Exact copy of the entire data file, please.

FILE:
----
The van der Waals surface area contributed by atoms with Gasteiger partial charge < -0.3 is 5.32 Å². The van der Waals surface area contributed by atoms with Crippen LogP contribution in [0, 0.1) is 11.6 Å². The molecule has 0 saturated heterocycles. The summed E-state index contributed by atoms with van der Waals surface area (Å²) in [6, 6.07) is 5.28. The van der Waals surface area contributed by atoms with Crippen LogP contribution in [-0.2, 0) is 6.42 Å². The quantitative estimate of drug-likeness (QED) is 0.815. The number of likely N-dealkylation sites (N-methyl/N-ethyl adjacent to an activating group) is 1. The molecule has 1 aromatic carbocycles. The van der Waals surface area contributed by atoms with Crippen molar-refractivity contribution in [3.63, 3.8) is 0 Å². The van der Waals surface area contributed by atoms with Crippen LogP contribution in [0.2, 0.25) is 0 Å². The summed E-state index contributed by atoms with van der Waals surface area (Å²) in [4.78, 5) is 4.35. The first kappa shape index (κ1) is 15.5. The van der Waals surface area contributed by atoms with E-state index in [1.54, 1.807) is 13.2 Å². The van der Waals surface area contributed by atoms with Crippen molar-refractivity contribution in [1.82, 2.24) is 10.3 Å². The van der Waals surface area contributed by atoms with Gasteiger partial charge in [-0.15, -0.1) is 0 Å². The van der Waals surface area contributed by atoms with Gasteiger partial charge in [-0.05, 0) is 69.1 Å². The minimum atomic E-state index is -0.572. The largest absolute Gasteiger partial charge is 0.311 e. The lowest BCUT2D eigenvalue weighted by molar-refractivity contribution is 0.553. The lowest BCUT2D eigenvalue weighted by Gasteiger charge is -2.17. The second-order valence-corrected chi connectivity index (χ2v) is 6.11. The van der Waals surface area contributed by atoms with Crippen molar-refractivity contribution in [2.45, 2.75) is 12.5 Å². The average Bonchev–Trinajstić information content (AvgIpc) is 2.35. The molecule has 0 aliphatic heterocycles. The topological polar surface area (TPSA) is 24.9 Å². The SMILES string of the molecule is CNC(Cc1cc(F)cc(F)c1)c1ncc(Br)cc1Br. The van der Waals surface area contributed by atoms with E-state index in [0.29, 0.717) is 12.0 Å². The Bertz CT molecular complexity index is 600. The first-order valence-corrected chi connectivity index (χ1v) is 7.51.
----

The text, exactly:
The van der Waals surface area contributed by atoms with Gasteiger partial charge < -0.3 is 5.32 Å². The van der Waals surface area contributed by atoms with Crippen LogP contribution in [0, 0.1) is 11.6 Å². The molecule has 0 saturated heterocycles. The summed E-state index contributed by atoms with van der Waals surface area (Å²) in [6, 6.07) is 5.28. The van der Waals surface area contributed by atoms with Crippen LogP contribution in [-0.2, 0) is 6.42 Å². The quantitative estimate of drug-likeness (QED) is 0.815. The number of likely N-dealkylation sites (N-methyl/N-ethyl adjacent to an activating group) is 1. The molecule has 1 aromatic carbocycles. The van der Waals surface area contributed by atoms with Crippen molar-refractivity contribution in [3.63, 3.8) is 0 Å². The van der Waals surface area contributed by atoms with Crippen LogP contribution in [0.2, 0.25) is 0 Å². The summed E-state index contributed by atoms with van der Waals surface area (Å²) in [4.78, 5) is 4.35. The first kappa shape index (κ1) is 15.5. The van der Waals surface area contributed by atoms with E-state index in [1.54, 1.807) is 13.2 Å². The van der Waals surface area contributed by atoms with Crippen molar-refractivity contribution in [1.82, 2.24) is 10.3 Å². The van der Waals surface area contributed by atoms with Gasteiger partial charge in [-0.15, -0.1) is 0 Å². The van der Waals surface area contributed by atoms with Gasteiger partial charge in [-0.05, 0) is 69.1 Å². The minimum atomic E-state index is -0.572. The largest absolute Gasteiger partial charge is 0.311 e. The lowest BCUT2D eigenvalue weighted by molar-refractivity contribution is 0.553. The lowest BCUT2D eigenvalue weighted by Gasteiger charge is -2.17. The second-order valence-corrected chi connectivity index (χ2v) is 6.11. The van der Waals surface area contributed by atoms with Crippen molar-refractivity contribution in [2.45, 2.75) is 12.5 Å². The average Bonchev–Trinajstić information content (AvgIpc) is 2.35. The molecule has 0 aliphatic heterocycles. The topological polar surface area (TPSA) is 24.9 Å². The SMILES string of the molecule is CNC(Cc1cc(F)cc(F)c1)c1ncc(Br)cc1Br. The van der Waals surface area contributed by atoms with E-state index in [0.29, 0.717) is 12.0 Å². The Bertz CT molecular complexity index is 600. The first-order valence-corrected chi connectivity index (χ1v) is 7.51.